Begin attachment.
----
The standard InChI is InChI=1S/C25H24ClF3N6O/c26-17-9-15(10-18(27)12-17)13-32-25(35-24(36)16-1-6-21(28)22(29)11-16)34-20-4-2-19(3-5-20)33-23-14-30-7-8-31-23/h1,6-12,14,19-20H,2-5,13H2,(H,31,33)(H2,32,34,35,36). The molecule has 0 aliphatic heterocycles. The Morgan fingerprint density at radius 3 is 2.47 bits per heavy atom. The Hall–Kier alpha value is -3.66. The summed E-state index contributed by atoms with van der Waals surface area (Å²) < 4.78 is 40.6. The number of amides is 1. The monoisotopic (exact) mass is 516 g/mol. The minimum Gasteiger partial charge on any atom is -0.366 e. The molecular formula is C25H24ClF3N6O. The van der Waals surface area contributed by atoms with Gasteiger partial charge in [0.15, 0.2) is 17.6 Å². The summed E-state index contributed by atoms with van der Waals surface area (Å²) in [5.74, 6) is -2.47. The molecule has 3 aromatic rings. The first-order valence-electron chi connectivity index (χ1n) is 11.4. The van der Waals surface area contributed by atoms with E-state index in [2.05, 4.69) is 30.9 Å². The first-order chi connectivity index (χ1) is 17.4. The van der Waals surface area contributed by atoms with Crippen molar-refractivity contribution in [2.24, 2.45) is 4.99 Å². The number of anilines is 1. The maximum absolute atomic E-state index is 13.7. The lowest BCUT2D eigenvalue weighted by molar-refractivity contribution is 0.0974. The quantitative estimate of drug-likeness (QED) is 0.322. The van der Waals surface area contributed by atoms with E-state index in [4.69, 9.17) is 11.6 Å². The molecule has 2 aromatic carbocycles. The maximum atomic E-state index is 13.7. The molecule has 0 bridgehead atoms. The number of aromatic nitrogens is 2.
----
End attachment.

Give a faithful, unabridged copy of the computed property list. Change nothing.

The standard InChI is InChI=1S/C25H24ClF3N6O/c26-17-9-15(10-18(27)12-17)13-32-25(35-24(36)16-1-6-21(28)22(29)11-16)34-20-4-2-19(3-5-20)33-23-14-30-7-8-31-23/h1,6-12,14,19-20H,2-5,13H2,(H,31,33)(H2,32,34,35,36). The molecule has 0 aliphatic heterocycles. The Morgan fingerprint density at radius 3 is 2.47 bits per heavy atom. The Hall–Kier alpha value is -3.66. The summed E-state index contributed by atoms with van der Waals surface area (Å²) < 4.78 is 40.6. The number of amides is 1. The monoisotopic (exact) mass is 516 g/mol. The minimum Gasteiger partial charge on any atom is -0.366 e. The molecular formula is C25H24ClF3N6O. The van der Waals surface area contributed by atoms with Gasteiger partial charge in [0.15, 0.2) is 17.6 Å². The summed E-state index contributed by atoms with van der Waals surface area (Å²) in [5.74, 6) is -2.47. The molecule has 3 aromatic rings. The first-order valence-electron chi connectivity index (χ1n) is 11.4. The van der Waals surface area contributed by atoms with E-state index in [2.05, 4.69) is 30.9 Å². The first-order chi connectivity index (χ1) is 17.4. The van der Waals surface area contributed by atoms with Crippen molar-refractivity contribution in [2.24, 2.45) is 4.99 Å². The number of anilines is 1. The maximum absolute atomic E-state index is 13.7. The lowest BCUT2D eigenvalue weighted by molar-refractivity contribution is 0.0974. The quantitative estimate of drug-likeness (QED) is 0.322. The van der Waals surface area contributed by atoms with E-state index in [4.69, 9.17) is 11.6 Å². The molecule has 2 aromatic carbocycles. The maximum atomic E-state index is 13.7. The molecule has 0 bridgehead atoms. The number of aromatic nitrogens is 2.